‘Full Force’ of NATO to Respond if Russia Attacks Poland, Other Allies: Sullivan

By Tom Ozimek
Tom Ozimek
Tom Ozimek
Reporter
Tom Ozimek has a broad background in journalism, deposit insurance, marketing and communications, and adult education. The best writing advice he's ever heard is from Roy Peter Clark: 'Hit your target' and 'leave the best for last.'
March 14, 2022 Updated: March 14, 2022

White House national security adviser Jake Sullivan said Sunday that a Russian attack on Poland or any other NATO ally would be met with a “full force” response, with his remarks coming after Russian missiles struck a military training facility in Ukraine around a dozen miles from the Polish border.

Sullivan made the remarks on CBS’ “Face the Nation” program when asked whether any strike into Polish territory or airspace would be viewed by the United States as an attack on the NATO alliance.

“If there is a military attack on NATO territory it would cause the invocation of Article 5, and we would bring the full force of the NATO alliance to bear in responding to it,” Sullivan said. The Article 5 provision is that an attack on one NATO ally is considered an attack on all.

Pressed on whether an “accidental errant shot” would be treated as an attack and trigger the same kind of response, Sullivan replied, “Look, all I will say is that if Russia attacks, fires upon, takes a shot at NATO territory, the NATO alliance would respond to that.”

Epoch Times Photo
Smoke rises over Irpin, north of Kyiv, Ukraine, on March 12, 2022. (Sergei Supinsky/AFP via Getty Images)

Russia, for its part, has warned that it considers arms shipments from NATO countries into Ukraine as “legitimate targets.”

“We warned the United States that the orchestrated pumping of weapons from a number of countries is not just a dangerous move, it is a move that turns these convoys into legitimate targets,” Russian Deputy Foreign Minister Sergei Ryabkov told Russian state-run media on Saturday, describing the weapons corridors as a “thoughtless transfer” that would bring consequences.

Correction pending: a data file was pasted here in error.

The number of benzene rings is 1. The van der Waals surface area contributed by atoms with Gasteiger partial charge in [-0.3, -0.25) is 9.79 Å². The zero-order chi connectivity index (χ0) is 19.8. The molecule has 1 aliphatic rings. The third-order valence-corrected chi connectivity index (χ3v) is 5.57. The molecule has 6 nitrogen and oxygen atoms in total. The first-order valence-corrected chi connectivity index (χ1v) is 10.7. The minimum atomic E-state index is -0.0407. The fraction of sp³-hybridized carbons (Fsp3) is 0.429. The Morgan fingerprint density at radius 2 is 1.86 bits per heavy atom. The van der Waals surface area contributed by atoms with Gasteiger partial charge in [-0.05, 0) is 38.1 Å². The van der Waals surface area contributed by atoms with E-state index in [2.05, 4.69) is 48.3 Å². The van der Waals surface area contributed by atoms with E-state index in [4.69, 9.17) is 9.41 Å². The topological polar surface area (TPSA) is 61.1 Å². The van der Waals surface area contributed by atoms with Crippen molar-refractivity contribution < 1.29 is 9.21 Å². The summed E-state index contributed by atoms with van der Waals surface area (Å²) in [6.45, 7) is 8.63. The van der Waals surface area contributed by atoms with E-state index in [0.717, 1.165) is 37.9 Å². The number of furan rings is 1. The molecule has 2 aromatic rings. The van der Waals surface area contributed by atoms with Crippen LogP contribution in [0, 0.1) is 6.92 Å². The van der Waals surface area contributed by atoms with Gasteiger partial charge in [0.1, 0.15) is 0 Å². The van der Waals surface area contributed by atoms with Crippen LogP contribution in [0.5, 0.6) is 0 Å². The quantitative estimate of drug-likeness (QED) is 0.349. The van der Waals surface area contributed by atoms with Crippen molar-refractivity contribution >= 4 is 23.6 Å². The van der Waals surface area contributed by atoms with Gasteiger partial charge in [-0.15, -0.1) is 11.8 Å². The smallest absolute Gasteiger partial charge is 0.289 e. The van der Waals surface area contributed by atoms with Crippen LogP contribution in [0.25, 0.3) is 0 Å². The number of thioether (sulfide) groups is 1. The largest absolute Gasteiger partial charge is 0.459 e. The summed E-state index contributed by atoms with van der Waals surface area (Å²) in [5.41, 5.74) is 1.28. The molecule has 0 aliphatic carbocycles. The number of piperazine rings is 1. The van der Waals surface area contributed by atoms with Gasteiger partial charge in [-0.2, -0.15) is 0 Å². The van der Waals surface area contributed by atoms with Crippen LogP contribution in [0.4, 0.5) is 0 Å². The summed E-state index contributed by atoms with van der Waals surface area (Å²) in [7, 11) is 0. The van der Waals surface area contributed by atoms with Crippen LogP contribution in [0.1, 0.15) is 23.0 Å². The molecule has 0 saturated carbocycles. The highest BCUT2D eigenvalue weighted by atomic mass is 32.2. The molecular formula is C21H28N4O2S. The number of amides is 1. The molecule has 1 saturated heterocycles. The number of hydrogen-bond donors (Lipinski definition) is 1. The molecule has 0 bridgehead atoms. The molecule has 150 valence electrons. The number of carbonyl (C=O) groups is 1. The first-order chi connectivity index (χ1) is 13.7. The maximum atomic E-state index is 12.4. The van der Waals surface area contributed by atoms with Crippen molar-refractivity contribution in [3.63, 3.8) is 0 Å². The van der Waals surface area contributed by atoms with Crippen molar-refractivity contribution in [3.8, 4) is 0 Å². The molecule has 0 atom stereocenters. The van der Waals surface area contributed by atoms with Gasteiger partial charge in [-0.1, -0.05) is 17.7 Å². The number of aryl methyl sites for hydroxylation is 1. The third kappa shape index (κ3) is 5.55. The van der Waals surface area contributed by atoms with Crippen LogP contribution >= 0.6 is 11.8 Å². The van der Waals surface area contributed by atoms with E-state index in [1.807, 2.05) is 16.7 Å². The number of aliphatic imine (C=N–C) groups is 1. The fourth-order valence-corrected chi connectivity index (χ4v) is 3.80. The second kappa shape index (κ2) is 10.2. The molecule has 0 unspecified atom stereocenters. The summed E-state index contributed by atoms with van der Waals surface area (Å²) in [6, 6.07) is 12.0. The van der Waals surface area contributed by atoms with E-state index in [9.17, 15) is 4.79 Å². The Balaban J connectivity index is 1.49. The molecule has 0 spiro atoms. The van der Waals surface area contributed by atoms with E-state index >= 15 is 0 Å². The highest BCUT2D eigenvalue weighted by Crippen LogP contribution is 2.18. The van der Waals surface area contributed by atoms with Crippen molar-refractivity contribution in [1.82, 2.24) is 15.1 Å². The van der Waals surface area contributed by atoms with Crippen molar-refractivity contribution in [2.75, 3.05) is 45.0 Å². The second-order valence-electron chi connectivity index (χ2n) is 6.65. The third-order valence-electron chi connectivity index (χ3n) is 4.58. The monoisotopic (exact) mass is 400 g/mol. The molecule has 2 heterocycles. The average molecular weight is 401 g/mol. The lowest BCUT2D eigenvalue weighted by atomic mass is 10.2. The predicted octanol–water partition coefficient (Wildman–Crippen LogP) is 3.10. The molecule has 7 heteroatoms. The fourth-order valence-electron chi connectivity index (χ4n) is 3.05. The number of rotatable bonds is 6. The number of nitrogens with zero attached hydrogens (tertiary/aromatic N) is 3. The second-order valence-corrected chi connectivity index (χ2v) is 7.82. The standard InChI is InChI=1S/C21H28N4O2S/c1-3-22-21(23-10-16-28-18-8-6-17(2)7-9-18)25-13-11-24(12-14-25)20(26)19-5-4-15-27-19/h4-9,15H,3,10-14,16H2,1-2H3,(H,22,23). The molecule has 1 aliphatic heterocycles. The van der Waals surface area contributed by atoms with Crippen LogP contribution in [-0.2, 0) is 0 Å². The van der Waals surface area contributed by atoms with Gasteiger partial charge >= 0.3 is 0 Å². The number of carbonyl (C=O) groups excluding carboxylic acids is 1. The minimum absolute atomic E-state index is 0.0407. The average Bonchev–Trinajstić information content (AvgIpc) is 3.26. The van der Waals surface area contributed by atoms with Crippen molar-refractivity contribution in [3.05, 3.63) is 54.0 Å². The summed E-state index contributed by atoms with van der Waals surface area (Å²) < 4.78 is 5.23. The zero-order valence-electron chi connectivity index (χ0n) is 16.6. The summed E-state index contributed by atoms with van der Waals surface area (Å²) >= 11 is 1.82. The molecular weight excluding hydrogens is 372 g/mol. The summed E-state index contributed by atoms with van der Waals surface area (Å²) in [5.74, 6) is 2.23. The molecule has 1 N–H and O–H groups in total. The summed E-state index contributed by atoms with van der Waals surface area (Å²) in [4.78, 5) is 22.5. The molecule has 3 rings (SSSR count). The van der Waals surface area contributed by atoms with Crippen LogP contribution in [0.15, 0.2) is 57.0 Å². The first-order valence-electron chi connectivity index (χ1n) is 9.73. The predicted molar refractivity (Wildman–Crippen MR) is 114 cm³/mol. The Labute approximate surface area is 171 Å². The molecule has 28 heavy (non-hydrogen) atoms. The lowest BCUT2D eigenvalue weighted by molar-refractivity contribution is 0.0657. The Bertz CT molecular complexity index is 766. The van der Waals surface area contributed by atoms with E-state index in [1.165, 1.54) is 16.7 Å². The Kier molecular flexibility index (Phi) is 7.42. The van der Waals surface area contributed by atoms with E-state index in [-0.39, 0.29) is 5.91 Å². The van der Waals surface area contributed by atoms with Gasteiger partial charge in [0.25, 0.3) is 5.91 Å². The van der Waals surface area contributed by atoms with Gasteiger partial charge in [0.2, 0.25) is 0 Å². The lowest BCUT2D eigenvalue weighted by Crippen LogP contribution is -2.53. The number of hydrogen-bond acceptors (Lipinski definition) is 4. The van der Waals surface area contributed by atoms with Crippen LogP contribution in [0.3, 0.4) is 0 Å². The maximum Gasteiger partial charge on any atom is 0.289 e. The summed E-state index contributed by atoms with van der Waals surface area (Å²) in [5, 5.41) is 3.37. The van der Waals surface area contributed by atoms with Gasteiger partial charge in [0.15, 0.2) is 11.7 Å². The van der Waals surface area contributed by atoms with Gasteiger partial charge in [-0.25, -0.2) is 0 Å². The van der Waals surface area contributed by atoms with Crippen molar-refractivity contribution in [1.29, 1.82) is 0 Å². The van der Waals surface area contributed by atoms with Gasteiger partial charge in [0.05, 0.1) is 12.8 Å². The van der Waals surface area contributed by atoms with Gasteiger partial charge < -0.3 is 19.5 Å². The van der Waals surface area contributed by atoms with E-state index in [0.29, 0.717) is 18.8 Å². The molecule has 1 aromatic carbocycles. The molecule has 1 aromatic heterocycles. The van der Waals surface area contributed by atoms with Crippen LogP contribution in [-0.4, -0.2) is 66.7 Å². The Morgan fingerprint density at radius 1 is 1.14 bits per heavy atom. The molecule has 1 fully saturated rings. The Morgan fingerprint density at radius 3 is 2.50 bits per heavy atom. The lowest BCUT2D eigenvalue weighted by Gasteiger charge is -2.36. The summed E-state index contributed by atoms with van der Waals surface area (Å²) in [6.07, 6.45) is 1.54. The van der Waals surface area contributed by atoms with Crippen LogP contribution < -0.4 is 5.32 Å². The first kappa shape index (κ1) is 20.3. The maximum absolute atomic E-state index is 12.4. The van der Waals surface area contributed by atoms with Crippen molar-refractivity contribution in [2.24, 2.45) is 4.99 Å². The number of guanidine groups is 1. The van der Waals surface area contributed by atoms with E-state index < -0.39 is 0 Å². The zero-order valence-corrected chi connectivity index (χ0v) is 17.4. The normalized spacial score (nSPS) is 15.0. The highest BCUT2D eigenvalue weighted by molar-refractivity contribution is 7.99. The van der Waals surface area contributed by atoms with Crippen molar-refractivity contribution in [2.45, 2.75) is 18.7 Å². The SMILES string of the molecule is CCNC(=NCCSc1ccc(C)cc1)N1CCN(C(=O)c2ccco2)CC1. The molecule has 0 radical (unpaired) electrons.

Action followed that warning when a Russian airstrike on the Yavoriv military training area in western Ukraine early Sunday left at least 35 people dead, according to the Lviv regional administration.

Lviv regional military administration chief Maksym Kozytsky said in a Facebook statement that around 30 missiles were fired from Russian warplanes and hit the military base, which is about 12 miles away from the Polish border.

Following the strike on Yavoriv, Ukraine President Volodymyr Zelensky reiterated his plea to NATO for a no-fly zone.

“If you don’t close our sky, it is only a matter of time before Russian rockets fall on your territory, on NATO territory,” Zelensky said in a video address released shortly after midnight.

Western powers have repeatedly rejected imposing a no-fly zone over Ukraine, saying such a move risked pulling NATO into the conflict directly and potentially sparking World War Three.

They insist, however, that NATO allies will defend “every inch” of the territory of its allies, a pledge Sullivan highlighted in his remarks, as did a senior British official on Monday.

Britain’s Sajid Javid, UK Secretary of State for Health and Social Care, told Sky News on Monday morning that if even a “single toecap” of a Russian soldier crossed into NATO territory, it would mean war.

“We’ve been very clear even before the border that if there was an attack on any NATO country, even if just a single toecap of a Russian soldier steps into NATO territory, then it would be war with Russia and NATO would respond.”

British intelligence said Monday that over 2.5 million refugees have been forced from their homes as a result of Russia’s invasion of Ukraine.

“Indiscriminate Russian shelling and air attacks are causing widespread destruction,” it said in a March 14 update, which cited the U.N. as saying that there have been 1,663 civilian casualties since the offensive was launched on Feb. 24.

“As with previous such estimates, the true figures are likely to be significantly higher and will continue to climb as long as Russian operations continue,” the UK Ministry of Defense added.

Russia rejects the term “invasion” or “war” in reference to the conflict, instead calling it a “special military operation” to disarm Ukraine’s military and oust the country’s political leaders, who it claims are dangerous nationalists.

Jack Phillips contributed to this report.

Tom Ozimek
Reporter
Tom Ozimek has a broad background in journalism, deposit insurance, marketing and communications, and adult education. The best writing advice he's ever heard is from Roy Peter Clark: 'Hit your target' and 'leave the best for last.'